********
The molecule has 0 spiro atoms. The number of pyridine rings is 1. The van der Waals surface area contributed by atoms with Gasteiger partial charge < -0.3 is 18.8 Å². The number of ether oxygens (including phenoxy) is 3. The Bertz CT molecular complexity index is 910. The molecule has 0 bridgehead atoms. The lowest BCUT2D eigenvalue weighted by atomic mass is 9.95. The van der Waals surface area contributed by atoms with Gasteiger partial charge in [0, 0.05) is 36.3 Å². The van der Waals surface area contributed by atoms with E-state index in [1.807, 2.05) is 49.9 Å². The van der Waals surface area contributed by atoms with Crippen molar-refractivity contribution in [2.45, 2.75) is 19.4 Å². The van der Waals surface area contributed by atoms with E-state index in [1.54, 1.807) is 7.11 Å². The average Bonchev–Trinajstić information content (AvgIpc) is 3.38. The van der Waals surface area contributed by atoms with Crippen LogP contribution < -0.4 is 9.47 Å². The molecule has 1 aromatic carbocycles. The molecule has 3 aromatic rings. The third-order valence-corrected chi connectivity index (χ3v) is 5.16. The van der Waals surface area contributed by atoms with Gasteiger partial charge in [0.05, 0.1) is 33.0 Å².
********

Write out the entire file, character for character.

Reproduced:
The molecule has 0 spiro atoms. The number of pyridine rings is 1. The van der Waals surface area contributed by atoms with Gasteiger partial charge < -0.3 is 18.8 Å². The number of ether oxygens (including phenoxy) is 3. The Bertz CT molecular complexity index is 910. The molecule has 0 bridgehead atoms. The lowest BCUT2D eigenvalue weighted by atomic mass is 9.95. The van der Waals surface area contributed by atoms with Gasteiger partial charge in [0, 0.05) is 36.3 Å². The van der Waals surface area contributed by atoms with E-state index in [1.807, 2.05) is 49.9 Å². The van der Waals surface area contributed by atoms with Crippen molar-refractivity contribution in [2.45, 2.75) is 19.4 Å². The van der Waals surface area contributed by atoms with E-state index in [1.54, 1.807) is 7.11 Å². The average Bonchev–Trinajstić information content (AvgIpc) is 3.38. The van der Waals surface area contributed by atoms with Crippen LogP contribution < -0.4 is 9.47 Å². The molecule has 1 aromatic carbocycles. The molecule has 3 aromatic rings. The third-order valence-corrected chi connectivity index (χ3v) is 5.16. The van der Waals surface area contributed by atoms with Gasteiger partial charge in [0.05, 0.1) is 33.0 Å².